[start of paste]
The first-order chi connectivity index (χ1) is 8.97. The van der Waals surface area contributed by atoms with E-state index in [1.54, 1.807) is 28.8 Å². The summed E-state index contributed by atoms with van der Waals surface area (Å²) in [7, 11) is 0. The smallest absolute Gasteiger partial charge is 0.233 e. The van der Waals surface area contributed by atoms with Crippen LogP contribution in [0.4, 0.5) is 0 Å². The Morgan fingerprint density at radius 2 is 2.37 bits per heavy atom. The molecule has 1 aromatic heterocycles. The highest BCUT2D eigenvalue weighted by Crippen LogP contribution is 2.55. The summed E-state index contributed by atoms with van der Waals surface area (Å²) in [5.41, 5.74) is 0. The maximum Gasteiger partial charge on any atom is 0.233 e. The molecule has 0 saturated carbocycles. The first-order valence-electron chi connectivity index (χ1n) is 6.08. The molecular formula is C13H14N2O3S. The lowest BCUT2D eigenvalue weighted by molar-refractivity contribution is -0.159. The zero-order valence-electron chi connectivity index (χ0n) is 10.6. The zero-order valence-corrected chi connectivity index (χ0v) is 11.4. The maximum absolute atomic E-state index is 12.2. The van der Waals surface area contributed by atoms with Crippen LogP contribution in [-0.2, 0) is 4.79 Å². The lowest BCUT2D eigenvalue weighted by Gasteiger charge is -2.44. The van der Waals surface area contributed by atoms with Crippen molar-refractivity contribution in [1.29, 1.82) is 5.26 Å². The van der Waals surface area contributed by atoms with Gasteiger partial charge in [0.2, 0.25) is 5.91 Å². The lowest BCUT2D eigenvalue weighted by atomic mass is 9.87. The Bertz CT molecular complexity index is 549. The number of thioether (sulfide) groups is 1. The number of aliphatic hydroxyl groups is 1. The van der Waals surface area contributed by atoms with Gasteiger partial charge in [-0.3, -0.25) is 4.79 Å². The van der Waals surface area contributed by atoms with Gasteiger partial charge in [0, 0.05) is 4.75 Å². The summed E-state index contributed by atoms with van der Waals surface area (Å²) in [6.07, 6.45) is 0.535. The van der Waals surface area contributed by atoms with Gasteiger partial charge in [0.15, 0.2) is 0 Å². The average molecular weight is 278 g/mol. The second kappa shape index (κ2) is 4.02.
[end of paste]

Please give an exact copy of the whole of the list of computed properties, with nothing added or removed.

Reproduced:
The first-order chi connectivity index (χ1) is 8.97. The van der Waals surface area contributed by atoms with E-state index in [1.54, 1.807) is 28.8 Å². The summed E-state index contributed by atoms with van der Waals surface area (Å²) in [7, 11) is 0. The smallest absolute Gasteiger partial charge is 0.233 e. The van der Waals surface area contributed by atoms with Crippen LogP contribution in [0.4, 0.5) is 0 Å². The Morgan fingerprint density at radius 2 is 2.37 bits per heavy atom. The molecule has 1 aromatic heterocycles. The highest BCUT2D eigenvalue weighted by Crippen LogP contribution is 2.55. The summed E-state index contributed by atoms with van der Waals surface area (Å²) in [5.41, 5.74) is 0. The maximum Gasteiger partial charge on any atom is 0.233 e. The molecule has 0 saturated carbocycles. The first-order valence-electron chi connectivity index (χ1n) is 6.08. The molecular formula is C13H14N2O3S. The lowest BCUT2D eigenvalue weighted by molar-refractivity contribution is -0.159. The zero-order valence-electron chi connectivity index (χ0n) is 10.6. The zero-order valence-corrected chi connectivity index (χ0v) is 11.4. The maximum absolute atomic E-state index is 12.2. The van der Waals surface area contributed by atoms with Crippen LogP contribution in [-0.2, 0) is 4.79 Å². The lowest BCUT2D eigenvalue weighted by Gasteiger charge is -2.44. The van der Waals surface area contributed by atoms with Crippen molar-refractivity contribution in [1.29, 1.82) is 5.26 Å². The van der Waals surface area contributed by atoms with Gasteiger partial charge in [0.2, 0.25) is 5.91 Å². The lowest BCUT2D eigenvalue weighted by atomic mass is 9.87. The Bertz CT molecular complexity index is 549. The number of thioether (sulfide) groups is 1. The number of aliphatic hydroxyl groups is 1. The van der Waals surface area contributed by atoms with Gasteiger partial charge in [-0.3, -0.25) is 4.79 Å². The van der Waals surface area contributed by atoms with Gasteiger partial charge in [0, 0.05) is 4.75 Å². The summed E-state index contributed by atoms with van der Waals surface area (Å²) in [6.07, 6.45) is 0.535. The van der Waals surface area contributed by atoms with Gasteiger partial charge in [0.15, 0.2) is 0 Å². The average molecular weight is 278 g/mol. The second kappa shape index (κ2) is 4.02.